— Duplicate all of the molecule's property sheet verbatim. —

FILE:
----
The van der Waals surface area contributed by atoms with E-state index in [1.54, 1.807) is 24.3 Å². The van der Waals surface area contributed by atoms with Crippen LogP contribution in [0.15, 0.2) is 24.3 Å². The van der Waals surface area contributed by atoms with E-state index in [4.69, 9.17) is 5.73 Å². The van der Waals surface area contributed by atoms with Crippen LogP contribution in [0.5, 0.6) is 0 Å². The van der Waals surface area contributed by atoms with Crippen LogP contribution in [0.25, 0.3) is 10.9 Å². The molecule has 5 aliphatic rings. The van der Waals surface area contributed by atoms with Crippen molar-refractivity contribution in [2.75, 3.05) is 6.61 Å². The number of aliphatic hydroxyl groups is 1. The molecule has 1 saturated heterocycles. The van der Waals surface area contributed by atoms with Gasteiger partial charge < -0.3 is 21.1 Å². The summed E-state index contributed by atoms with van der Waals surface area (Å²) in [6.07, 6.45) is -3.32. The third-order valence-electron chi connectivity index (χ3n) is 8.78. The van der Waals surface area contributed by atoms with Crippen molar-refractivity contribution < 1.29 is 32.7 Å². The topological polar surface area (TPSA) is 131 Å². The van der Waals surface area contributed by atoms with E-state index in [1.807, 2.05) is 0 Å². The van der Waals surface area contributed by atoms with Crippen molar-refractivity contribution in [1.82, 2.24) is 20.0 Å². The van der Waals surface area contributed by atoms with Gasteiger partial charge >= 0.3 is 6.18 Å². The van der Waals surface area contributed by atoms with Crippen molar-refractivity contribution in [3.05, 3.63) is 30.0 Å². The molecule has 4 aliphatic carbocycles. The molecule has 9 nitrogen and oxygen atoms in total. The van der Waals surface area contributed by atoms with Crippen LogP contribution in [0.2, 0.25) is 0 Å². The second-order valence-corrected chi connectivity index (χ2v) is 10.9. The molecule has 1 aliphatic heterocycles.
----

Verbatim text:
The van der Waals surface area contributed by atoms with E-state index in [1.54, 1.807) is 24.3 Å². The van der Waals surface area contributed by atoms with Crippen LogP contribution in [0.15, 0.2) is 24.3 Å². The van der Waals surface area contributed by atoms with E-state index in [4.69, 9.17) is 5.73 Å². The van der Waals surface area contributed by atoms with Crippen LogP contribution in [0.5, 0.6) is 0 Å². The van der Waals surface area contributed by atoms with Crippen LogP contribution in [0.25, 0.3) is 10.9 Å². The molecule has 5 aliphatic rings. The van der Waals surface area contributed by atoms with Crippen molar-refractivity contribution in [2.75, 3.05) is 6.61 Å². The number of aliphatic hydroxyl groups is 1. The molecule has 1 saturated heterocycles. The van der Waals surface area contributed by atoms with Gasteiger partial charge < -0.3 is 21.1 Å². The summed E-state index contributed by atoms with van der Waals surface area (Å²) in [6.07, 6.45) is -3.32. The third-order valence-electron chi connectivity index (χ3n) is 8.78. The van der Waals surface area contributed by atoms with Crippen molar-refractivity contribution < 1.29 is 32.7 Å². The topological polar surface area (TPSA) is 131 Å². The van der Waals surface area contributed by atoms with E-state index in [1.807, 2.05) is 0 Å². The van der Waals surface area contributed by atoms with Crippen molar-refractivity contribution in [1.82, 2.24) is 20.0 Å². The van der Waals surface area contributed by atoms with Gasteiger partial charge >= 0.3 is 6.18 Å². The van der Waals surface area contributed by atoms with Crippen molar-refractivity contribution in [3.05, 3.63) is 30.0 Å². The molecule has 4 aliphatic carbocycles. The molecule has 9 nitrogen and oxygen atoms in total. The van der Waals surface area contributed by atoms with Crippen LogP contribution in [0.2, 0.25) is 0 Å². The second-order valence-corrected chi connectivity index (χ2v) is 10.9. The molecule has 1 aliphatic heterocycles.